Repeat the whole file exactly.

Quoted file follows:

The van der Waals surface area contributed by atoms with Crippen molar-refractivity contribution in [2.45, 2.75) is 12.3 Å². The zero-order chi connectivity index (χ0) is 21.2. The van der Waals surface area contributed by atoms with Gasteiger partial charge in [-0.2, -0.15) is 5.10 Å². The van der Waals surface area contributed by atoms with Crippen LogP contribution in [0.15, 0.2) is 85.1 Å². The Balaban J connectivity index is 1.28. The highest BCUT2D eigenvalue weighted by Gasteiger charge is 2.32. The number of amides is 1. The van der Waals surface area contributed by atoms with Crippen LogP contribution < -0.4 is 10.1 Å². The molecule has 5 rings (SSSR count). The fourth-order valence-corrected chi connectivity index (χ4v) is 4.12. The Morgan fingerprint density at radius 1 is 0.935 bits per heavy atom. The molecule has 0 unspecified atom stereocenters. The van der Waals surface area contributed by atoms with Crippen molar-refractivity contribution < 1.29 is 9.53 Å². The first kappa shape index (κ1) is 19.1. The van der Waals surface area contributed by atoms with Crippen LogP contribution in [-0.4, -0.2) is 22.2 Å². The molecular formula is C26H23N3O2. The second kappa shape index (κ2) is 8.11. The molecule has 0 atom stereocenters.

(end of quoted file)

The van der Waals surface area contributed by atoms with Crippen molar-refractivity contribution in [2.45, 2.75) is 12.3 Å². The zero-order chi connectivity index (χ0) is 21.2. The van der Waals surface area contributed by atoms with Gasteiger partial charge in [-0.2, -0.15) is 5.10 Å². The van der Waals surface area contributed by atoms with Crippen LogP contribution in [0.15, 0.2) is 85.1 Å². The Balaban J connectivity index is 1.28. The highest BCUT2D eigenvalue weighted by Gasteiger charge is 2.32. The number of amides is 1. The van der Waals surface area contributed by atoms with Crippen LogP contribution < -0.4 is 10.1 Å². The molecule has 5 rings (SSSR count). The fourth-order valence-corrected chi connectivity index (χ4v) is 4.12. The Morgan fingerprint density at radius 1 is 0.935 bits per heavy atom. The molecule has 0 unspecified atom stereocenters. The van der Waals surface area contributed by atoms with Crippen molar-refractivity contribution < 1.29 is 9.53 Å². The first kappa shape index (κ1) is 19.1. The van der Waals surface area contributed by atoms with Crippen LogP contribution in [-0.4, -0.2) is 22.2 Å². The molecular formula is C26H23N3O2. The second kappa shape index (κ2) is 8.11. The molecule has 0 atom stereocenters.